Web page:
This report contains the results from a mulit-year study on the impact of Title V, Section 510 Abstinence Education Programs on youth behavior, including sexual abstinence, risks of pregnancy and sexually transmitted diseases, as well as other related outcomes.
The YRBSS was developed in 1990 to monitor priority health risk behaviors that contribute markedly to the leading causes of death, disability, and social problems among youth and adults in the United States. These behaviors, often established during childhood and early adolescence, include: Tobacco use, Unhealthy dietary behaviors, Inadequate physical activity, Alcohol and other drug use, Sexual behaviors that contribute to unintended pregnancy and sexually transmitted diseases, including HIV infection, Behaviors that contribute to unintentional injuries and violence. The Youth Risk Behavior Surveillance System 2005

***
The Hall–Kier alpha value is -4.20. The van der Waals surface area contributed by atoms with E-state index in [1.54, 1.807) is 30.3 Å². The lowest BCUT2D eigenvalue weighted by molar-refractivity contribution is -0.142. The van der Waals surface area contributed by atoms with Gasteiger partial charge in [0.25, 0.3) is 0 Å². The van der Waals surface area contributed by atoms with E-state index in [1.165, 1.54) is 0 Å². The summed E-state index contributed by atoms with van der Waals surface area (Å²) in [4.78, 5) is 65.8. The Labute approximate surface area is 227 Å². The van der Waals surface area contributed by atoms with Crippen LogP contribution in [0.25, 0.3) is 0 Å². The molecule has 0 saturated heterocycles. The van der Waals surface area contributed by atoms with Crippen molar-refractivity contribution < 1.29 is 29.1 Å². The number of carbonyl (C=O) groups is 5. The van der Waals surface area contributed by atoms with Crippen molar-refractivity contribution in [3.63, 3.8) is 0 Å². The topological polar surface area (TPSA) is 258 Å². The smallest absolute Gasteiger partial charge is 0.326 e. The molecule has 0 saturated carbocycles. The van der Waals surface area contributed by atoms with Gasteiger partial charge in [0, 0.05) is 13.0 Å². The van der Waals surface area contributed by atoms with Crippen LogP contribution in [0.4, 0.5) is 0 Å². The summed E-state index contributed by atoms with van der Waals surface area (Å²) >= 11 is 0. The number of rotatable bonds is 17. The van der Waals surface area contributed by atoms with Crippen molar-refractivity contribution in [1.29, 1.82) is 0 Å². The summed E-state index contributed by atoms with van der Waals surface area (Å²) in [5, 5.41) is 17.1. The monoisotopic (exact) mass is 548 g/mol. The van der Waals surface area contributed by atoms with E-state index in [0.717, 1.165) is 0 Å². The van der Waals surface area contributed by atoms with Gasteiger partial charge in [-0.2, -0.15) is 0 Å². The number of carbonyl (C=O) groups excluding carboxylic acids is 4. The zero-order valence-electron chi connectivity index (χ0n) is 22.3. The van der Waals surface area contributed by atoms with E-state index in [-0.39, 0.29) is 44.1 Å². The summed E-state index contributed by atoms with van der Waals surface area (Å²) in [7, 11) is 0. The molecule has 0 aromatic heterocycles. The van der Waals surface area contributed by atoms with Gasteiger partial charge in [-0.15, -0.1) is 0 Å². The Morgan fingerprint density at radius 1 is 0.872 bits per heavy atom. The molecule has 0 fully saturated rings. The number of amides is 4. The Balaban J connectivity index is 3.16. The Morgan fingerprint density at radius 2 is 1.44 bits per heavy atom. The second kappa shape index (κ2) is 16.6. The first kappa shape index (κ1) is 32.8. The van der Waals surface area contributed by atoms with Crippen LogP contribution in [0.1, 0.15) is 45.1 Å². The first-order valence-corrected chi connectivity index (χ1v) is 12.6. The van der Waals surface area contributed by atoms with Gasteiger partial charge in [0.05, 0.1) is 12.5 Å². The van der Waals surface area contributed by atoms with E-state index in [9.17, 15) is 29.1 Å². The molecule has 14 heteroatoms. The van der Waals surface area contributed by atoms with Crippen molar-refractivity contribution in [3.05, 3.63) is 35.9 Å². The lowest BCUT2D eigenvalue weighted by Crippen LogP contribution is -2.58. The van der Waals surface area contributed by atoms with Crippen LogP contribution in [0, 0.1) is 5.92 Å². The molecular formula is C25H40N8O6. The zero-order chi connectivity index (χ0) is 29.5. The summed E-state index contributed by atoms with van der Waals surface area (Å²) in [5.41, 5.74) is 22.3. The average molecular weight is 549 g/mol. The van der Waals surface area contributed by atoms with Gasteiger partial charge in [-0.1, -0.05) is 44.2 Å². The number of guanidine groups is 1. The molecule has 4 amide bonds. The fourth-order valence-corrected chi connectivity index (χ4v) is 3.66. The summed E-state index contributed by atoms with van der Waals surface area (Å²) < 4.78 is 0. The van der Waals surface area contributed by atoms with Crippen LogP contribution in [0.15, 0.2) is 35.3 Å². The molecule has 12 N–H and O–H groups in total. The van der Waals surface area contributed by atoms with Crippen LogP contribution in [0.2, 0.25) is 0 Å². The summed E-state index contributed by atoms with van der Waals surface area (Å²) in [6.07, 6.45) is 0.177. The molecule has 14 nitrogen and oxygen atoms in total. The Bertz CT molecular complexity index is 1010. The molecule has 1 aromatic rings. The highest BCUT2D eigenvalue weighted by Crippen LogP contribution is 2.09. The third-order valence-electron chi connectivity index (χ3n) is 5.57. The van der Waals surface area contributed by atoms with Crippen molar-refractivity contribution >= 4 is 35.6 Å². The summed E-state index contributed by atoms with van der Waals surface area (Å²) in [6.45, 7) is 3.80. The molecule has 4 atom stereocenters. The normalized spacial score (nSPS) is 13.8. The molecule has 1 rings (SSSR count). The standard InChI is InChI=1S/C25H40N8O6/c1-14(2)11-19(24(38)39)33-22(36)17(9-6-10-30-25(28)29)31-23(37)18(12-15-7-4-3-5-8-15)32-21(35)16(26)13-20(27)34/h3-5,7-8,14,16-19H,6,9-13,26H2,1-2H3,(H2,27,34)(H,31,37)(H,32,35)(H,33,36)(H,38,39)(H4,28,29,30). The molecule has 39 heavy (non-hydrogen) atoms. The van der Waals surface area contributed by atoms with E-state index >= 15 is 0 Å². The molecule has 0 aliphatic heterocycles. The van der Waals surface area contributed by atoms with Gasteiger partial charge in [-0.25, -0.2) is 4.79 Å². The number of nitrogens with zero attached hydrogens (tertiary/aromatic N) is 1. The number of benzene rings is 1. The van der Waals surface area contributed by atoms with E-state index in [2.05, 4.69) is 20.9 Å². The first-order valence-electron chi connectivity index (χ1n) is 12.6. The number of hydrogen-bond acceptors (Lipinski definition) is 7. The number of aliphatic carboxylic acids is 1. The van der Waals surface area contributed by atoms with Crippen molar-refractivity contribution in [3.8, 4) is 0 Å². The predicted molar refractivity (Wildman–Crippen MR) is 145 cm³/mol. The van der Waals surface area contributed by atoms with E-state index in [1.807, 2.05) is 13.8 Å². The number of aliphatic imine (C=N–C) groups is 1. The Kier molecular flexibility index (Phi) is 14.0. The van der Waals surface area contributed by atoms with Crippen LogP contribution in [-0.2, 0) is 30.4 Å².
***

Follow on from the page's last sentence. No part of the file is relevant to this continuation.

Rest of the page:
This guide is intended to put the issue of schoolwide violence prevention in context for educators and outline an approach for choosing and creating effective prevention programs. The guide covers the following topics:
- Why schoolwide prevention strategies are critical
- Characteristics of a safe school
- Four sources of vulnerability to school violence
- How to plan for strategies that meet school safety needs
- Five effective response strategies
- Useful Web and print resources
This Office of Juvenile Justice and Delinquency Prevention report describes the Blueprints initiative, 11 model programs and 21 promising programs that prevent violence and drug use and treat youth with problem behaviors.
An educational booklet written by Cordelia Anderson of Sensibilities, Inc., that provides information on sexual violence among school aged youth. The following is a tool to get people who work with children and youth talking about sexual violence. It provides basic information useful for anyone who works with children or youth.
This site is supported by Grant/ Cooperative Agreement No. 1UF2CE002359-01 from the Centers for Disease Control and Prevention. Its contents are solely the responsibility of the authors and do not necessarily represent the official views of the Centers for Disease Control and Prevention.